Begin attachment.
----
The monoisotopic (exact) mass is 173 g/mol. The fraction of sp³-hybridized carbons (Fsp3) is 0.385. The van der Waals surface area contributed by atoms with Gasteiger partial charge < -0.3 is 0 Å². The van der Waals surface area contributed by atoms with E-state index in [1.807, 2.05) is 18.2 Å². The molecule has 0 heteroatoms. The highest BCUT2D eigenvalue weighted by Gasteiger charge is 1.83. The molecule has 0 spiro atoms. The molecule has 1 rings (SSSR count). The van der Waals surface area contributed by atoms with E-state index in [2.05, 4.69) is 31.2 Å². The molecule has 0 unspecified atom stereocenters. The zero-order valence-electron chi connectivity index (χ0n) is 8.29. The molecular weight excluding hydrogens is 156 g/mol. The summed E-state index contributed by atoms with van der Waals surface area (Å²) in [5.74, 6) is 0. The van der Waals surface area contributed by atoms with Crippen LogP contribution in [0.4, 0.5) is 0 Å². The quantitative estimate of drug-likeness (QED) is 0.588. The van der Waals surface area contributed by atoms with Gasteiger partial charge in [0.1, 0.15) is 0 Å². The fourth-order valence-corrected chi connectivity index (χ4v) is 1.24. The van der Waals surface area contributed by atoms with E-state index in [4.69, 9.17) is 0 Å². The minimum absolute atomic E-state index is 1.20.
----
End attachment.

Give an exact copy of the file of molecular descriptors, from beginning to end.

The monoisotopic (exact) mass is 173 g/mol. The fraction of sp³-hybridized carbons (Fsp3) is 0.385. The van der Waals surface area contributed by atoms with Gasteiger partial charge < -0.3 is 0 Å². The van der Waals surface area contributed by atoms with E-state index in [1.807, 2.05) is 18.2 Å². The molecule has 0 heteroatoms. The highest BCUT2D eigenvalue weighted by Gasteiger charge is 1.83. The molecule has 0 spiro atoms. The molecule has 1 rings (SSSR count). The van der Waals surface area contributed by atoms with E-state index in [2.05, 4.69) is 31.2 Å². The molecule has 0 unspecified atom stereocenters. The zero-order valence-electron chi connectivity index (χ0n) is 8.29. The molecular weight excluding hydrogens is 156 g/mol. The summed E-state index contributed by atoms with van der Waals surface area (Å²) in [5.74, 6) is 0. The van der Waals surface area contributed by atoms with Crippen LogP contribution in [0.4, 0.5) is 0 Å². The quantitative estimate of drug-likeness (QED) is 0.588. The van der Waals surface area contributed by atoms with Gasteiger partial charge in [0.1, 0.15) is 0 Å². The fourth-order valence-corrected chi connectivity index (χ4v) is 1.24. The van der Waals surface area contributed by atoms with E-state index in [4.69, 9.17) is 0 Å². The minimum absolute atomic E-state index is 1.20.